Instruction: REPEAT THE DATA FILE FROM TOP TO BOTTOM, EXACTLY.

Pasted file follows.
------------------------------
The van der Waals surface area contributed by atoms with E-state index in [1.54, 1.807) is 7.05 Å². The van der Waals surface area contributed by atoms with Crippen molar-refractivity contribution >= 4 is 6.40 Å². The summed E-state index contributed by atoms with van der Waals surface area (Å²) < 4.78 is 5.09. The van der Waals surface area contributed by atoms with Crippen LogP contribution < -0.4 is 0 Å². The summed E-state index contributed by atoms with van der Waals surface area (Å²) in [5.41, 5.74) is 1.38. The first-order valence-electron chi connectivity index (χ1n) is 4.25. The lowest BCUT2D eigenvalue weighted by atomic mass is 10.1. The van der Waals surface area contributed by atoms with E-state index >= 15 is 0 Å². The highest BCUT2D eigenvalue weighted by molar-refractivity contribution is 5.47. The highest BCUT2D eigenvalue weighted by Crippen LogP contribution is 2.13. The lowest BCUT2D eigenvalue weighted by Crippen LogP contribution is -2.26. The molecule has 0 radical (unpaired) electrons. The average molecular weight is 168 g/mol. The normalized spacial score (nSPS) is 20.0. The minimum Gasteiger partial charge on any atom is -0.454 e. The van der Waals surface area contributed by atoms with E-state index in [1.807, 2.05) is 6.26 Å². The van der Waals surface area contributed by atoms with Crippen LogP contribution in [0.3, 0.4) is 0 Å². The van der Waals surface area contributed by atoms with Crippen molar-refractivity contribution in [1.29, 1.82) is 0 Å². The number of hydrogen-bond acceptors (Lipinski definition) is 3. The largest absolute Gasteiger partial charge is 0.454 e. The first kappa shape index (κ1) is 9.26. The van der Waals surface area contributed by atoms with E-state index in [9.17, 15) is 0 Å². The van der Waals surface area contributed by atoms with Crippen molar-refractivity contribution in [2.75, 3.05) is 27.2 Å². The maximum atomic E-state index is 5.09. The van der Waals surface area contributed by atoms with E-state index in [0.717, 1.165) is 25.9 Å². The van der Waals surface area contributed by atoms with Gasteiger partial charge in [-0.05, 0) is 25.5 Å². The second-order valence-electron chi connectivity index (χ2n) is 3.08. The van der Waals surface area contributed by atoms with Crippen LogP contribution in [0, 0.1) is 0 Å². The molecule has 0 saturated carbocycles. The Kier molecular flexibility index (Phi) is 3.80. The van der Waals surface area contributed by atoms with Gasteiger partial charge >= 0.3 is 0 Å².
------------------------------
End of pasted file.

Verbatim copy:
The van der Waals surface area contributed by atoms with E-state index in [1.54, 1.807) is 7.05 Å². The van der Waals surface area contributed by atoms with Crippen molar-refractivity contribution >= 4 is 6.40 Å². The summed E-state index contributed by atoms with van der Waals surface area (Å²) < 4.78 is 5.09. The van der Waals surface area contributed by atoms with Crippen LogP contribution < -0.4 is 0 Å². The summed E-state index contributed by atoms with van der Waals surface area (Å²) in [5.41, 5.74) is 1.38. The first-order valence-electron chi connectivity index (χ1n) is 4.25. The lowest BCUT2D eigenvalue weighted by atomic mass is 10.1. The van der Waals surface area contributed by atoms with E-state index >= 15 is 0 Å². The highest BCUT2D eigenvalue weighted by molar-refractivity contribution is 5.47. The highest BCUT2D eigenvalue weighted by Crippen LogP contribution is 2.13. The lowest BCUT2D eigenvalue weighted by Crippen LogP contribution is -2.26. The molecule has 0 radical (unpaired) electrons. The average molecular weight is 168 g/mol. The normalized spacial score (nSPS) is 20.0. The minimum Gasteiger partial charge on any atom is -0.454 e. The van der Waals surface area contributed by atoms with E-state index in [1.807, 2.05) is 6.26 Å². The van der Waals surface area contributed by atoms with Crippen LogP contribution in [0.3, 0.4) is 0 Å². The van der Waals surface area contributed by atoms with Crippen molar-refractivity contribution in [1.29, 1.82) is 0 Å². The number of hydrogen-bond acceptors (Lipinski definition) is 3. The largest absolute Gasteiger partial charge is 0.454 e. The first kappa shape index (κ1) is 9.26. The van der Waals surface area contributed by atoms with E-state index in [9.17, 15) is 0 Å². The van der Waals surface area contributed by atoms with Crippen molar-refractivity contribution in [2.75, 3.05) is 27.2 Å². The maximum atomic E-state index is 5.09. The van der Waals surface area contributed by atoms with E-state index in [0.717, 1.165) is 25.9 Å². The van der Waals surface area contributed by atoms with Gasteiger partial charge in [-0.05, 0) is 25.5 Å². The second-order valence-electron chi connectivity index (χ2n) is 3.08. The van der Waals surface area contributed by atoms with Crippen LogP contribution in [0, 0.1) is 0 Å². The molecule has 0 saturated carbocycles. The Kier molecular flexibility index (Phi) is 3.80. The van der Waals surface area contributed by atoms with Gasteiger partial charge >= 0.3 is 0 Å².